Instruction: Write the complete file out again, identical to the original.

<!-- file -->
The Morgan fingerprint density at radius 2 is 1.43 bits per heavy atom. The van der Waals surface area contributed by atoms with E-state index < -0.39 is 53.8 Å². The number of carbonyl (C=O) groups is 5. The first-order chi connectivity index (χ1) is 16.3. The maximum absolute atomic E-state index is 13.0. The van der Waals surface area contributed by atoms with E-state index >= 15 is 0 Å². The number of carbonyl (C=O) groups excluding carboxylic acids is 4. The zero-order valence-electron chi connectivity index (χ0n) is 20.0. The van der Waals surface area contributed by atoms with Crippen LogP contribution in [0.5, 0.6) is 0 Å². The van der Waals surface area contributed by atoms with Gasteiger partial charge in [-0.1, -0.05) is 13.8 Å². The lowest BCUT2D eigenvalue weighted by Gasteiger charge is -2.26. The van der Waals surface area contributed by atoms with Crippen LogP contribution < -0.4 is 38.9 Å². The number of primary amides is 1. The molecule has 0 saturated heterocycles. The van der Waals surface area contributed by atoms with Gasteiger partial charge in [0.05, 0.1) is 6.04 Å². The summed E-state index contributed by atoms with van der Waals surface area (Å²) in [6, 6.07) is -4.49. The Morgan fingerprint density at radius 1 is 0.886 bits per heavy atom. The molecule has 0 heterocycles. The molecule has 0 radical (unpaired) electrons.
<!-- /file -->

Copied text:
The Morgan fingerprint density at radius 2 is 1.43 bits per heavy atom. The van der Waals surface area contributed by atoms with E-state index < -0.39 is 53.8 Å². The number of carbonyl (C=O) groups is 5. The first-order chi connectivity index (χ1) is 16.3. The maximum absolute atomic E-state index is 13.0. The van der Waals surface area contributed by atoms with E-state index >= 15 is 0 Å². The number of carbonyl (C=O) groups excluding carboxylic acids is 4. The zero-order valence-electron chi connectivity index (χ0n) is 20.0. The van der Waals surface area contributed by atoms with Crippen LogP contribution in [0.5, 0.6) is 0 Å². The van der Waals surface area contributed by atoms with Gasteiger partial charge in [-0.1, -0.05) is 13.8 Å². The lowest BCUT2D eigenvalue weighted by Gasteiger charge is -2.26. The van der Waals surface area contributed by atoms with Crippen LogP contribution < -0.4 is 38.9 Å². The number of primary amides is 1. The molecule has 0 saturated heterocycles. The van der Waals surface area contributed by atoms with Gasteiger partial charge in [0.05, 0.1) is 6.04 Å². The summed E-state index contributed by atoms with van der Waals surface area (Å²) in [6, 6.07) is -4.49. The Morgan fingerprint density at radius 1 is 0.886 bits per heavy atom. The molecule has 0 heterocycles. The molecule has 0 radical (unpaired) electrons.